Correlation between Poverty and Mental Health: Towards a Psychiatric Evaluation

72 Pages Posted: 27 Sep 2012

See all articles by Gerald C. Ogbuja

Gerald C. Ogbuja

University of Texas - Harris County Psychiatric Center

Date Written: September 25, 2012


A review of epidemiological journals on mental health identifies a link between poverty and chronic health disorders. Explanatory models of persons suffering from mental health disorders have been described in a number of studies, in all of which poverty and socioeconomic problems have been cited as one of the most important factors causing emotional distress (Patel, 1995). Some medical literatures have shown a clear association between indicators of poverty and the risk of mental disorders, the most consistent link being with low levels of education and income (Patel, et, al, 2003). While these indicators remain unclear to me, there are still unfounded beliefs on how poverty triggers chronic mental illnesses. However, recent exploratory studies have strongly supported the link between poverty and mental health. Drawing analysis from exploratory studies, I tend to argue in this study that poverty is a gateway to mental illness. This argument is based on statistical studies that have pointed out that poor mental health conditions have greater potentiality to trigger many forms of psychological distress. Despites poor condition of life, genetic and psychological factors supports the link between poverty and mental illness. Clinicians in the last two decades have identified difficulties while untangling effects of "social causation, adversity and stress associated with low social statuses from those within "social selection,” which posits that genetically predisposed persons can drift down or fail to rise in their poverty” (Dohrenwend, Levav, Shrout et al, 1992). This descriptive study makes a case that there is correlation between poverty, psychological distress and mental health. My believe is supported by new study published in the Journal of mental health disorder which strongly argues that childhood poverty, adolescents level of stress and induced mental health disorder in adults are linked together. For Drishya (2012), the way we spend our childhood and the experiences we gain at our tender age stays with us for the rest of our lives. This paper uses evidence-research methodologies from cross sectional regions of the country to demonstrate an association between poverty and homelessness and how both are associated with mental health disorders. It uses empirical studies to support a correlation that exists between depression, suicidal ideation, schizophrenic symptoms and anxiety disorders. Future research is needed to further identify link between poverty, substance dependence, depression, and other mental health problems. Poverty alleviation and prevention efforts should target those with substance use and delinquent behaviors.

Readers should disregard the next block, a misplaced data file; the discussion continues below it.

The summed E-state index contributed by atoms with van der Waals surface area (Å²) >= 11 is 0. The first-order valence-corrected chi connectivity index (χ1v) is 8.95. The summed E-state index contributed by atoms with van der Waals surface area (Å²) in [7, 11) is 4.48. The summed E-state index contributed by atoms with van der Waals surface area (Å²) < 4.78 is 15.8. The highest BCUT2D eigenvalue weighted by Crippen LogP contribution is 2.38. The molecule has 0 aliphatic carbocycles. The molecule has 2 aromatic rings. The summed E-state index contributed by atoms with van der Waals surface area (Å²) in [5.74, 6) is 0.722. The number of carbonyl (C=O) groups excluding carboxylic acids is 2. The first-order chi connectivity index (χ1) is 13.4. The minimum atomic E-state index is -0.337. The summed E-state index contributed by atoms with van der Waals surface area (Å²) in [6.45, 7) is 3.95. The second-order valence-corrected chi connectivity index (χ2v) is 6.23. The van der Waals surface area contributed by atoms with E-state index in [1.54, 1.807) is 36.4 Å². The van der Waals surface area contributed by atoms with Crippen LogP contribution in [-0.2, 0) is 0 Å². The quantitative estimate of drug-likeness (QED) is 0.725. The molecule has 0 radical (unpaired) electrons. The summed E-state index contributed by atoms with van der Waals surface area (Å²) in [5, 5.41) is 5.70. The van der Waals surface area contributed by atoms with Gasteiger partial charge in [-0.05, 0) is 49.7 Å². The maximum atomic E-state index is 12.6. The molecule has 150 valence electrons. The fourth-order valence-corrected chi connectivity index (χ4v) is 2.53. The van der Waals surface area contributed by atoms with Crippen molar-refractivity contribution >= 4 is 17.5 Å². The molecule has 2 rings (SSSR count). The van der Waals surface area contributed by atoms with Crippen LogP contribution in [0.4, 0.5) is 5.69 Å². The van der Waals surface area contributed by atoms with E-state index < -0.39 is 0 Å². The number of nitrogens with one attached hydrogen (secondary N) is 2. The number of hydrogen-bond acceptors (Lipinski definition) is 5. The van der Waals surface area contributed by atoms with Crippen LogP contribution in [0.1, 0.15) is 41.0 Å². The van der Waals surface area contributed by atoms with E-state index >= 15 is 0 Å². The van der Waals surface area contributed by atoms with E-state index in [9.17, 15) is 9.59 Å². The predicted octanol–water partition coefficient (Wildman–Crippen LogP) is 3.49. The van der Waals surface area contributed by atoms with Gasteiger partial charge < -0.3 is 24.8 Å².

Keywords: Correlation, Mental health Disorders, Homelessness, Dual Diagnosis, Depression, Substance Abuse, Co Morbidity, Low Socio-economic Status and Schizophrenia

Suggested Citation

Ogbuja, Gerald C., Correlation between Poverty and Mental Health: Towards a Psychiatric Evaluation (September 25, 2012). Available at SSRN: or

Gerald C. Ogbuja (Contact Author)

University of Texas - Harris County Psychiatric Center ( email )

2800 S. Macgregor Way, Houston, TX 77021
Aldine ISD 14910 Aldine Westfield Rd
Houston, TX 77032
United States
8328782126 (Self) (Phone)

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